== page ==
Welcome to Miami for David Beckham

icon florida10 June ~ Most recent discussion of US football has been dominated by developments in New York. With Manchester City's entry into the market with New York City FC and the New York Cosmos returning to the second tier NASL in August, there has been plenty to talk about. But MLS expansion is not going to end with the league's 20th club and second in New York. It seems likely that the next new MLS team, or maybe teams, will come from Florida. And there are some familiar faces to English football fans there too – from David Beckham to Adrian Heath.

In March, MLS commissioner Don Garber noted that on the east coast the league doesn't have any representation south of Washington DC and that "Florida's become a bit more of a priority". This was clear last Monday when Beckham, who is still trying to decide where to invest his reduced price option on an MLS franchise, visited Miami. The recent retiree was accompanied by long-term associate Simon Fuller and Bolivian billionaire Marcelo Claure, who owns Bolivar football club in La Paz and also wants to invest in MLS.

At Florida International University, where a new club could be based, Beckham told the press he was "excited" by the possibility of owning an MLS club in Miami. If Beckham is looking, as he claims, for a local team to emulate he'd be far better off with last year's NBA champions Miami Heat, rather than the city's baseball representatives, the Miami Marlins. They struggle with attendances in a controversial new stadium that opened last year, a ballpark that includes odd features such as dual bulletproof aquariums behind the batter and a $2.5 million (£1.6m) sculpture that jumps into life whenever a home run is scored. This isn't very often as the Marlins have one of the worst records in baseball.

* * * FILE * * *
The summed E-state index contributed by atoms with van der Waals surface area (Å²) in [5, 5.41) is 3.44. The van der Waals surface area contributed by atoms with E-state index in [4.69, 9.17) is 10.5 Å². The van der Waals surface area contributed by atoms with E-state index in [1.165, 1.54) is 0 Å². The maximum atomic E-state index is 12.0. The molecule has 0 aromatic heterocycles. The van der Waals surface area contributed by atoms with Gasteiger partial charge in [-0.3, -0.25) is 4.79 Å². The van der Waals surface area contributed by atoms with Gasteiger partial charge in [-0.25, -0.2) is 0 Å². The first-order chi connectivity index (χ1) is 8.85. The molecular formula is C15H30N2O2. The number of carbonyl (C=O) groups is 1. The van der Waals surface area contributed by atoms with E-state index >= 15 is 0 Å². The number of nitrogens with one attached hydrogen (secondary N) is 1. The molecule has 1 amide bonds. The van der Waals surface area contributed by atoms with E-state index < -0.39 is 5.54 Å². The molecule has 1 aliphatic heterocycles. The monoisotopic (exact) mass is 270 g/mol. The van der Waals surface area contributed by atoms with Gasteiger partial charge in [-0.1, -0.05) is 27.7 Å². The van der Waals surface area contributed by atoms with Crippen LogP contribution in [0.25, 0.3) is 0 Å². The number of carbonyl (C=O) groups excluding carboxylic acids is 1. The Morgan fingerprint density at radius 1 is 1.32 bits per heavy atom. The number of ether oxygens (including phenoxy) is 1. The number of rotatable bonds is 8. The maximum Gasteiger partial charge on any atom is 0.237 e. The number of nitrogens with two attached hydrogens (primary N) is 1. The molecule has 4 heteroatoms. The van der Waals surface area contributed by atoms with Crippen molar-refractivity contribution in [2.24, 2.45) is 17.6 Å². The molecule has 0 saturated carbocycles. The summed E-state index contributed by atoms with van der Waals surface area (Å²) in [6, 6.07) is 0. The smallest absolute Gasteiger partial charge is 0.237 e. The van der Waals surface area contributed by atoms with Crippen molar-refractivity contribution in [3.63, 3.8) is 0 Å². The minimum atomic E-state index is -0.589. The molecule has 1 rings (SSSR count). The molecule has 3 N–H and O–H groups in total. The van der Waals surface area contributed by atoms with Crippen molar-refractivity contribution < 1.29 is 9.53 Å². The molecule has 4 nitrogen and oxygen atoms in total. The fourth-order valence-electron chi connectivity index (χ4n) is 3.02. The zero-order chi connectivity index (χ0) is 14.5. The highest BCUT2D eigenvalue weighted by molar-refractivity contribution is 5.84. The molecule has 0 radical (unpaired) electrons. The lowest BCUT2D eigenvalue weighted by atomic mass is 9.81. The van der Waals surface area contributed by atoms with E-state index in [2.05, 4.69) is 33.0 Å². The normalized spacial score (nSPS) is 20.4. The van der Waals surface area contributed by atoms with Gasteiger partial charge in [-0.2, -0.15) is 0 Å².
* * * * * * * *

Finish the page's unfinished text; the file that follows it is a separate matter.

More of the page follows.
Around 235 miles north of Miami, the owners of Orlando Soccer Club have been very vocal in their ambitions to reach MLS in the next couple of years. The club are managed by former Everton midfielder Heath and currently play in the third-tier USL Professional Division. In 2012 Garber said it was a matter of "when, not if" an Orlando team joins MLS. This franchise was in the lead position to become the next MLS team before they were gazumped by Manchester City's money and the League's determination to put another club in New York.

Last week the club hired Brett Lashbrook, an MLS executive who worked as a special assistant to Garber on previous league expansion. Lashbrook has been appointed to negotiate an agreement with MLS, finalise plans for a new stadium and oversee Orlando's move into the league. Orlando's major advantage is the size and enthusiasm of their fan base. In 2012 the club averaged a home attendance of over 6,900 fans, the highest in the league and more than any other minor league football team. Florida claim they are ready for MLS football – it probably won't be long before they get a chance to prove it. Ed Upright

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